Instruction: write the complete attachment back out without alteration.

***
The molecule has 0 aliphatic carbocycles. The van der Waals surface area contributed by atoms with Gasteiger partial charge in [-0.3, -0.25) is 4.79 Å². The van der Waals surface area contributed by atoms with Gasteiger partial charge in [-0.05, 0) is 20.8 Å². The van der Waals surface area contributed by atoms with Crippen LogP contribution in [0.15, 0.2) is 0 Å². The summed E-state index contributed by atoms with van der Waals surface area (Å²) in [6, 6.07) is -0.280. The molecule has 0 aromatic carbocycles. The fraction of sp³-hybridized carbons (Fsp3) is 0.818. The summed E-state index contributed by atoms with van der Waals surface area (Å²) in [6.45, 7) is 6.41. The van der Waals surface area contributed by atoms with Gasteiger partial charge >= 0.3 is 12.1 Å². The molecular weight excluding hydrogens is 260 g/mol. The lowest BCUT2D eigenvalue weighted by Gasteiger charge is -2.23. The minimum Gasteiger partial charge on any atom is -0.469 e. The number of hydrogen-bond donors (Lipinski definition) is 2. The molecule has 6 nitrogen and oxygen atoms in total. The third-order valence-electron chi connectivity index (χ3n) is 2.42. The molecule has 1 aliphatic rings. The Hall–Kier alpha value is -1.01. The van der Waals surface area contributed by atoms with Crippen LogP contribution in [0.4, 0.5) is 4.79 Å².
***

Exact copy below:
The molecule has 0 aliphatic carbocycles. The van der Waals surface area contributed by atoms with Gasteiger partial charge in [-0.3, -0.25) is 4.79 Å². The van der Waals surface area contributed by atoms with Gasteiger partial charge in [-0.05, 0) is 20.8 Å². The van der Waals surface area contributed by atoms with Crippen LogP contribution in [0.15, 0.2) is 0 Å². The summed E-state index contributed by atoms with van der Waals surface area (Å²) in [6, 6.07) is -0.280. The molecule has 0 aromatic carbocycles. The fraction of sp³-hybridized carbons (Fsp3) is 0.818. The summed E-state index contributed by atoms with van der Waals surface area (Å²) in [6.45, 7) is 6.41. The van der Waals surface area contributed by atoms with Gasteiger partial charge >= 0.3 is 12.1 Å². The molecular weight excluding hydrogens is 260 g/mol. The lowest BCUT2D eigenvalue weighted by Gasteiger charge is -2.23. The minimum Gasteiger partial charge on any atom is -0.469 e. The number of hydrogen-bond donors (Lipinski definition) is 2. The molecule has 6 nitrogen and oxygen atoms in total. The third-order valence-electron chi connectivity index (χ3n) is 2.42. The molecule has 1 aliphatic rings. The Hall–Kier alpha value is -1.01. The van der Waals surface area contributed by atoms with Crippen LogP contribution in [0.4, 0.5) is 4.79 Å².